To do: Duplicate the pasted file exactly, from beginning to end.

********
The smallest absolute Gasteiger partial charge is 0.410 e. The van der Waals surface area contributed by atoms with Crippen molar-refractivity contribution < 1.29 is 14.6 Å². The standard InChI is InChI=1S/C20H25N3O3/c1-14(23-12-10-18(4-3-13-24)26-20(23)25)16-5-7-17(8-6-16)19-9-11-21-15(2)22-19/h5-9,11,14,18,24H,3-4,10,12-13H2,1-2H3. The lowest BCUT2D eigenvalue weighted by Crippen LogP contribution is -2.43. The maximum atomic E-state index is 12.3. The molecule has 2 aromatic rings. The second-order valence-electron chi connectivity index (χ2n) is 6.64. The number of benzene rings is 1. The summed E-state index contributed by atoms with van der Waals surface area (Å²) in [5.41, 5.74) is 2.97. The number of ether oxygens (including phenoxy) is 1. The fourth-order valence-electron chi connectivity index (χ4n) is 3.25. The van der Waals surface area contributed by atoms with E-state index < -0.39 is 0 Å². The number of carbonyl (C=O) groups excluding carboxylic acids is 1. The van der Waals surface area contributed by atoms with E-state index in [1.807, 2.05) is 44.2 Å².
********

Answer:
The smallest absolute Gasteiger partial charge is 0.410 e. The van der Waals surface area contributed by atoms with Crippen molar-refractivity contribution < 1.29 is 14.6 Å². The standard InChI is InChI=1S/C20H25N3O3/c1-14(23-12-10-18(4-3-13-24)26-20(23)25)16-5-7-17(8-6-16)19-9-11-21-15(2)22-19/h5-9,11,14,18,24H,3-4,10,12-13H2,1-2H3. The lowest BCUT2D eigenvalue weighted by Crippen LogP contribution is -2.43. The maximum atomic E-state index is 12.3. The molecule has 2 aromatic rings. The second-order valence-electron chi connectivity index (χ2n) is 6.64. The number of benzene rings is 1. The summed E-state index contributed by atoms with van der Waals surface area (Å²) in [5.41, 5.74) is 2.97. The number of ether oxygens (including phenoxy) is 1. The fourth-order valence-electron chi connectivity index (χ4n) is 3.25. The van der Waals surface area contributed by atoms with E-state index < -0.39 is 0 Å². The number of carbonyl (C=O) groups excluding carboxylic acids is 1. The van der Waals surface area contributed by atoms with E-state index in [1.807, 2.05) is 44.2 Å².